South Korean investment firms, which have recently snapped up prime office buildings and warehouses in the US and Europe, are struggling to raise capital from domestic institutional investors, under increasing pressure to abandon the deals or tap retail investors.
JB Asset Management Co. Ltd. gave up a $72 million acquisition in late February of a new office building in Denver which Comcast Corp. is to lease, because of funding problems, according to investment banking sources on March 20.
JB Asset, a unit of a South Korean provincial bank, had planned to raise about $31 million from domestic institutional investors. But a domestic brokerage house, which was supposed to underwrite the acquisition, backed down at the last minute.
The botched deal highlights rising caution about overseas real estate among South Korean institutional investors which were aggressive investors in cross-border assets over the past few years, pushing up commercial property prices in international cities.
The prospect of further US interest rate increases has reduced the attractiveness of US property, while Korean investors still have little access to decent overseas investments, such as higher-yielding property loans, which are all digested by investors in their local markets.
“A mood of caution, overseas real estate investments might’ve been overheated, seems to take hold among savings funds, insurance companies and brokerage companies which had put the bulk of money in overseas real estate in the past two to three years,” said one of the investment banking sources.
Hana Asset Management and Korea Investment & Securities are preparing to launch a public fund to finance the acquisition of the NASA headquarters building in Washington D.C., worth about $360 million.
A consortium of the two South Korean firms were selected as a new preferred buyer of the office building late December, after local rival KTB Asset Management Co. Ltd. dropped the deal because of soaring funding costs.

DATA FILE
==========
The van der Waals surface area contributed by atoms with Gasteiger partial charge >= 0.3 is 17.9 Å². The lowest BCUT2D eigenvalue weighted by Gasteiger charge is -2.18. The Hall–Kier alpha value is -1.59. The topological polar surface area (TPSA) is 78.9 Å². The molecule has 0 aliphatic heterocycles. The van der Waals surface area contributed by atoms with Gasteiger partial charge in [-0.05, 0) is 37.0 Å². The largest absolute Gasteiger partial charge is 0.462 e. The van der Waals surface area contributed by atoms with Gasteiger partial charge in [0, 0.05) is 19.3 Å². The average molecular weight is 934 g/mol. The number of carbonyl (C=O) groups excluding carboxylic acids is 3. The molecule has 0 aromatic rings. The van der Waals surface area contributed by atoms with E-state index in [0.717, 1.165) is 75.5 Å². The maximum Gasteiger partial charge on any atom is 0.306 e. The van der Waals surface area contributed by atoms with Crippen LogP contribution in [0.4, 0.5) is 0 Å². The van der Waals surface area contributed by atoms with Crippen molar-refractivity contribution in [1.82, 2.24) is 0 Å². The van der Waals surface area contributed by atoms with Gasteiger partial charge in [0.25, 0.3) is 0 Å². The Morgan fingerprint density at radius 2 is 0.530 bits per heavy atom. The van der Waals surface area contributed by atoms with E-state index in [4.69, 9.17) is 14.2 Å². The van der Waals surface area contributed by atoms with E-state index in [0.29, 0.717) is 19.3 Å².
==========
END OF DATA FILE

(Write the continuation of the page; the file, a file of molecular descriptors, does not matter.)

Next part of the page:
Recent cross-border property transactions cancelled or delayed
|L’Oreal’s Paris office building||900 billion won||NH Investment & Securities is in early-stage negotiations to invest, after another Korean brokerage firm pulled out.|
|A portfolio of Walmart stores in US||560 billion won||Hana Asset Management is in the process of finding new investors, after Meritz Securities dropped out.|
|NASA headquarters in Washington D.C.||400 billion won||Hana Asset and Korea Investment & Securities are preparing a public fund launch, after KTB Asset Management backed down.|
|EU Parliament’s subcommittee building in Brussels||250 billion won||Hanwha Securities stepped in to take the place of Korea Investment which pulled out.|
|Denver Comcast office||80 billion won||JB Asset abandoned the transaction.|
NEGATIVE SWAP RATES
Korean asset managers began to find it difficult to fund overseas acquisitions after the election of Donald Trump as US president last November. Yields in 10-year US treasuries, a benchmark of lending rates, climbed to 2.46% on March 1, from 1.83% on November 1.
“When 10-year T-note yields rise by 0.5 to 0.6% a year, the return on equity investment declines by about 1 to 2% a year,” said an overseas alternative investment official of a domestic savings’ fund.
In cross-currency swap trades, Korean investors now pay premiums: 0.2 to 0.3% a year based on three-month swap rates. Before the US Fed started tightening, they used to receive swap premiums from the counterparty.
“In the upward cycle of interest rates, returns from overseas real estate in which we have already invested decline,” said Dae-yang Park, chief investment officer of Korea Teachers’ Pension. “We cannot help but turn cautious about new investment.”
Meritz Securities Co. Ltd. gave up a $500 million joint purchase of about 40 stores of Walmart Stores Inc. in the US with Hana Asset. Now Hana is scouting for new investors after curtailing the number of Walmart stores it is set to buy and lowering the acquisition price.
Also Korea Investment pulled out of a consortium which was named as a preferred buyer of a building in Brussels, occupied by the European Union Parliament’s subcommittees. Recently, Hanwha Investment & Securities stepped in with the commitment of 60 billion won ($54 million) to keep the deal afloat.
In their pursuit of niche markets, Korean asset managers are now shifting their eyes into mezzanine debts or senior debts.
“An increasing number of institutions are turning eyes to warehouse stores in Europe and office buildings in developing markets which they paid little attention before,” said Seung-young Lee, an executive of Meritz Securities.
By Daehun Kim and Kiyeol Seo
<Edited by Yeonhee Kim>